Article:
When you adopt this type of communication style, you’re paving the way for your players to learn the game, improve their skills, and enjoy the season.

Be Receptive

A common mistake of new coaches is to assume that their sole role in communicating is to talk. Athletes are there to receive instruction, to be coached. Their focus should be on listening to you, on soaking in your instruction, on carrying out your commands.

There’s plenty of truth in those statements, but they don’t reflect the whole truth. Give your players room to speak, to ask questions, to voice opinions or concerns. In doing so, you can get to know them better and are better tuned in to their needs. Thus, you are more likely to pick up on issues and problems you need to deal with; see the following sidebar, "Dealing with Issues As They Arise."

Work at not only sending messages, but receiving them as well. As you talk to players, if you notice that their eyes are wandering or their bodies are turned partially away from you, they’re sending you a message ("We’re not really listening"). If their shoulders are slumped, their heads are down, or they’re dragging their feet, they’re sending one or more messages ("I’m tired"; "I’m discouraged"; "I’m bored"). If they’re giving you a blank stare or have a dazed look, they’re telling you they are tuning you out or are confused.

Don’t ignore these signals. Handle them on a case-by-case basis. Each player will respond differently. Tune in, address the issues that need to be addressed, clarify instruction, and provide encouragement as needed, and keep your players on as even a keel as possible.

Provide Helpful Feedback

Tyler has been having trouble learning how to be a good defender. He tends to lunge for the ball, wanting to make a steal every time, and as a result he commits a lot of fouls. After one such foul, Tyler and his teammates return to the bench during a timeout.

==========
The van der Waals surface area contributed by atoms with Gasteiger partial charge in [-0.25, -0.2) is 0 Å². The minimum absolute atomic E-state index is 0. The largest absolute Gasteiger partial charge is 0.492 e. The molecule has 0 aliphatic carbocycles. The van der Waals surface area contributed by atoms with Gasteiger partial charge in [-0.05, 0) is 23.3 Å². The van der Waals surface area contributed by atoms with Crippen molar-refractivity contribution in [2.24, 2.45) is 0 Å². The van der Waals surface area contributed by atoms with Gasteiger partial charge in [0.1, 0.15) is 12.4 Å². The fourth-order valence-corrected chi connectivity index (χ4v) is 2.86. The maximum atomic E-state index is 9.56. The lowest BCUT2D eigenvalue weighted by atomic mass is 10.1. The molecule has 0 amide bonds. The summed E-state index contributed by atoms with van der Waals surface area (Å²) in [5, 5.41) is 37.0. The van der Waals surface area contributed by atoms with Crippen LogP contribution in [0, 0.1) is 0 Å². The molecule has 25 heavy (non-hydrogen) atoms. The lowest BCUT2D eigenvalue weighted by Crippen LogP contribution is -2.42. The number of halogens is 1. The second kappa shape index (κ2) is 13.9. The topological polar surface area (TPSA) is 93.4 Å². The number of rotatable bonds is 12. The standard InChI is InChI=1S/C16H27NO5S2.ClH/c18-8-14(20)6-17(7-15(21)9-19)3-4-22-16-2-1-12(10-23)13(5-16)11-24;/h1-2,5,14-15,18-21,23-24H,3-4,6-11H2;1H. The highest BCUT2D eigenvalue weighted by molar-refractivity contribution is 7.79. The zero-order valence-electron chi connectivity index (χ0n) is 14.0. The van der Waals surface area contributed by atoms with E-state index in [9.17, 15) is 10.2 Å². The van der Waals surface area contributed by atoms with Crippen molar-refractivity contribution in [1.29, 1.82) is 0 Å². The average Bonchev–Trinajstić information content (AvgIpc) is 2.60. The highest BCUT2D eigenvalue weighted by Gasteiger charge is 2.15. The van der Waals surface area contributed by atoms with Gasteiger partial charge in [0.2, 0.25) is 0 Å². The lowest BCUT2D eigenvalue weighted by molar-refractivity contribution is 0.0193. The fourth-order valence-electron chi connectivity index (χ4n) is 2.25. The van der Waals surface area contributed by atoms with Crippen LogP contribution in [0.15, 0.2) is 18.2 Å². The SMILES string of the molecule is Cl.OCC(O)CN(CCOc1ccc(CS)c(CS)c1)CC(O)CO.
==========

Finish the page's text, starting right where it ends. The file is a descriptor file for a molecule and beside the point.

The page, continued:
"Tyler, you need to stay on your man and play good defense," Coach Dixon says.

Is Coach Dixon telling Tyler something he doesn’t already know? Hardly. Is he helping Tyler improve his defensive abilities? No. His feedback isn’t helpful at all; if anything, it just adds to the pressure Tyler undoubtedly already feels.

Coach Dixon should focus on giving specific, practical feedback that will help Tyler improve his defense. You’ll learn about this type of feedback in Chapter 6, "Player Development." For now, know that such feedback is one of your duties in communicating with your players, and when it’s given properly, it can reap great dividends in terms of player improvement.

Be a Good Nonverbal Communicator

Studies have shown that up to 70% of communication is accomplished nonverbally. You just read about the importance of reading nonverbal cues—watching facial expressions and body language. You also have to pay attention to the nonverbal cues you send:

    "Way to go, Alex!" Coach Dintiman says, clapping his hands and smiling.

    "Way to go, Alex!" Coach Garner says, arms crossed tightly across his chest and a scowl on his face.

The same words were used, but Coach Garner sent a vastly different message than Coach Dintiman.

Nonverbal messages are being sent constantly—both with and without words. Consider your facial expressions during practices and games. Sometimes it’s appropriate to show that you’re frustrated—for example, when kids are goofing off. But when kids are exerting themselves on the court and not executing well, keep your frustration in check. Consider what messages your expressions and body language are sending, and make sure those messages are what you want to be sending.

Be Consistent

Your players need consistency from you in three ways. They need consistency

  • In the messages you send

  • In how you treat them

  • In your temperament and style

Consistent Messages